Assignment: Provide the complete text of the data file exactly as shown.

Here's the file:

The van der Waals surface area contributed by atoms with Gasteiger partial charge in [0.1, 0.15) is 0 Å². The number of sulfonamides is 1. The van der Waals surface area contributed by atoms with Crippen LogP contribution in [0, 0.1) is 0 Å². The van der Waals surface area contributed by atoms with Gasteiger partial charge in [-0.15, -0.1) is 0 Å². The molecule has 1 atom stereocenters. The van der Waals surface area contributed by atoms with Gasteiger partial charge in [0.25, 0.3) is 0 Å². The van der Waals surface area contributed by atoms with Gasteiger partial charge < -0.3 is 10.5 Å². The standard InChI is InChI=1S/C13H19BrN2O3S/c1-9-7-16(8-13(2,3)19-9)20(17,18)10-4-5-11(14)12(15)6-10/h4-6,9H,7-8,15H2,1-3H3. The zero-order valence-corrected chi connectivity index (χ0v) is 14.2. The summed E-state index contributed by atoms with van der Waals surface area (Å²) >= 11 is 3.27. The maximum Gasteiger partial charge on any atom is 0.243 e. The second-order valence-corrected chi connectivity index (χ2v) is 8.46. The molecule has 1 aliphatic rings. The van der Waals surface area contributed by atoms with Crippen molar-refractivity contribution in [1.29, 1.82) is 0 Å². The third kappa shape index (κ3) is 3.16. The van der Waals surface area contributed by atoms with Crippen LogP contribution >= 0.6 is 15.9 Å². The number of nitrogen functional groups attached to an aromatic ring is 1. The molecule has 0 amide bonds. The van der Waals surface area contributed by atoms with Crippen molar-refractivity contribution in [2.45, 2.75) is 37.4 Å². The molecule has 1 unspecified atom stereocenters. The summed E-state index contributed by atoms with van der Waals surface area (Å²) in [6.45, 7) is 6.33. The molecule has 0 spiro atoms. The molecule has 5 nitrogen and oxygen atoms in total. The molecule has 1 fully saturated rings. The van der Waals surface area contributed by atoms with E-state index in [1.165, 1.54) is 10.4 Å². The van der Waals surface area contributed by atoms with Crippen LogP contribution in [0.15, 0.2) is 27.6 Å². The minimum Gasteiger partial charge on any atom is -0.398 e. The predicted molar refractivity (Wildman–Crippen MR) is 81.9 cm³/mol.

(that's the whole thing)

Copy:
The van der Waals surface area contributed by atoms with Gasteiger partial charge in [0.1, 0.15) is 0 Å². The number of sulfonamides is 1. The van der Waals surface area contributed by atoms with Crippen LogP contribution in [0, 0.1) is 0 Å². The van der Waals surface area contributed by atoms with Gasteiger partial charge in [-0.15, -0.1) is 0 Å². The molecule has 1 atom stereocenters. The van der Waals surface area contributed by atoms with Gasteiger partial charge in [0.25, 0.3) is 0 Å². The van der Waals surface area contributed by atoms with Gasteiger partial charge < -0.3 is 10.5 Å². The standard InChI is InChI=1S/C13H19BrN2O3S/c1-9-7-16(8-13(2,3)19-9)20(17,18)10-4-5-11(14)12(15)6-10/h4-6,9H,7-8,15H2,1-3H3. The zero-order valence-corrected chi connectivity index (χ0v) is 14.2. The summed E-state index contributed by atoms with van der Waals surface area (Å²) >= 11 is 3.27. The maximum Gasteiger partial charge on any atom is 0.243 e. The second-order valence-corrected chi connectivity index (χ2v) is 8.46. The molecule has 1 aliphatic rings. The van der Waals surface area contributed by atoms with Crippen molar-refractivity contribution in [1.29, 1.82) is 0 Å². The third kappa shape index (κ3) is 3.16. The van der Waals surface area contributed by atoms with Crippen LogP contribution >= 0.6 is 15.9 Å². The number of nitrogen functional groups attached to an aromatic ring is 1. The molecule has 0 amide bonds. The van der Waals surface area contributed by atoms with Crippen molar-refractivity contribution in [2.45, 2.75) is 37.4 Å². The molecule has 1 unspecified atom stereocenters. The summed E-state index contributed by atoms with van der Waals surface area (Å²) in [6.45, 7) is 6.33. The molecule has 0 spiro atoms. The molecule has 5 nitrogen and oxygen atoms in total. The molecule has 1 fully saturated rings. The van der Waals surface area contributed by atoms with E-state index in [1.165, 1.54) is 10.4 Å². The van der Waals surface area contributed by atoms with Crippen LogP contribution in [0.15, 0.2) is 27.6 Å². The minimum Gasteiger partial charge on any atom is -0.398 e. The predicted molar refractivity (Wildman–Crippen MR) is 81.9 cm³/mol.